Musk: SpaceX can no longer pay more for Starlink in Ukraine

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Elon Musk’s SpaceX has told the Pentagon that it can no longer afford to subsidize Ukraine’s use of its Starlink satellite internet service, according to CNN.

The network cited a series of documents sent to the Department of Defense last month, around the time that Ukrainian forces began reporting Starlink service outages in territories they were retaking from Russia. The cuts severely disrupted Ukraine’s advance, according to multiple reports.

The news underscores the cost of a high-profile gesture of support made by Musk at the start of the war in February, and sheds light on Musk’s recent controversial efforts to broker peace there by pushing for him to cede territory. Musk said last week that SpaceX will have spent $100 million subsidizing the use of Starlink by the end of the year.

Musk’s initiative had drawn the ire of Ukraine, with one of its ambassadors telling Musk via Twitter to “fuck off.”

“We are just following your recommendation,” Musk replied via the microblogging site on Friday.

Musk’s financial challenges are mounting after he succumbed to legal pressure from Twitter (NYSE: TWTR ) to complete its $44 billion acquisition of the social media company, a deal struck as the broader stock market – and Tesla (NASDAQ: TSLA ) shares – which Musk will have to sell to finance the purchase – were well above their current level.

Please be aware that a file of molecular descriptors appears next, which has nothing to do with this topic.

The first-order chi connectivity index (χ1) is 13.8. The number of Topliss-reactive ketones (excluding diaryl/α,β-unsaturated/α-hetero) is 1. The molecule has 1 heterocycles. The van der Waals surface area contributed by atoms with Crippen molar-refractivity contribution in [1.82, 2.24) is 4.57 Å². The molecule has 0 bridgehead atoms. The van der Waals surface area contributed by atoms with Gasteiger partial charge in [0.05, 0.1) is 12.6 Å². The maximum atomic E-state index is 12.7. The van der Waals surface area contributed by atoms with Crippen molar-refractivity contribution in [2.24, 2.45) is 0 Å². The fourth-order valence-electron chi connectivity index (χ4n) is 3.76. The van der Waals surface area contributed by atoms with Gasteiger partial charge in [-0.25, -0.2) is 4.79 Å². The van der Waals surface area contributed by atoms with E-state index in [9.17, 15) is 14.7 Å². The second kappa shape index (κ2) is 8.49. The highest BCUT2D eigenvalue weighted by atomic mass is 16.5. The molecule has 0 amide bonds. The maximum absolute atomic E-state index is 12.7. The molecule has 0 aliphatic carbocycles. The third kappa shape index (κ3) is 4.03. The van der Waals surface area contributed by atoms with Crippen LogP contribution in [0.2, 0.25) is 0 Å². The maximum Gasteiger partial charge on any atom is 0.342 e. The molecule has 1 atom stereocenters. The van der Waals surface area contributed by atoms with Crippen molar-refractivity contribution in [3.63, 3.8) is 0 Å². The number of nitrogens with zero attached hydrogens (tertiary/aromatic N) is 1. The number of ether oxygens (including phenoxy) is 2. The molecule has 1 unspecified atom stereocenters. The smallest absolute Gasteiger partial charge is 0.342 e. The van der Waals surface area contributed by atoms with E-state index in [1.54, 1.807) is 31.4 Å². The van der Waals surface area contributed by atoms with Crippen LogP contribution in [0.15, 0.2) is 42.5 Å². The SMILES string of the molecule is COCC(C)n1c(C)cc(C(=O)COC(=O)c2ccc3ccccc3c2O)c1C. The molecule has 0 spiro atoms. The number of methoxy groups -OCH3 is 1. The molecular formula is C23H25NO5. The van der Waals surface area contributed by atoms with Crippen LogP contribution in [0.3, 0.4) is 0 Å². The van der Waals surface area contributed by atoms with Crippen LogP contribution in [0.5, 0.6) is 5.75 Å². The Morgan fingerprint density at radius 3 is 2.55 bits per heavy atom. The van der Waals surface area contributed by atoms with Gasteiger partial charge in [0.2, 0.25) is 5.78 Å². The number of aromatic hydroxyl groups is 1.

“We are not in a position to donate any more terminals to Ukraine, nor to fund existing terminals for an indefinite period of time,” CNN quoted SpaceX’s director of government sales as writing in a letter to the Pentagon in September.

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CNN said the letter also requested that the Pentagon take over funding for Ukraine’s government and military use of Starlink, arguing that it would cost more than $120 million in the remainder of the year and could cost as much as $400 million. dollars in the next 12 months. Documents cited by CNN showed that Ukrainian senior general Valerii Zaluzhniy had ordered another 8,000 Starlink terminals in July.

According to CNN, more than 80% of the Starlink terminals used by Ukraine in recent months have been financed by external parties, especially the Polish government and crowdfunding operations.

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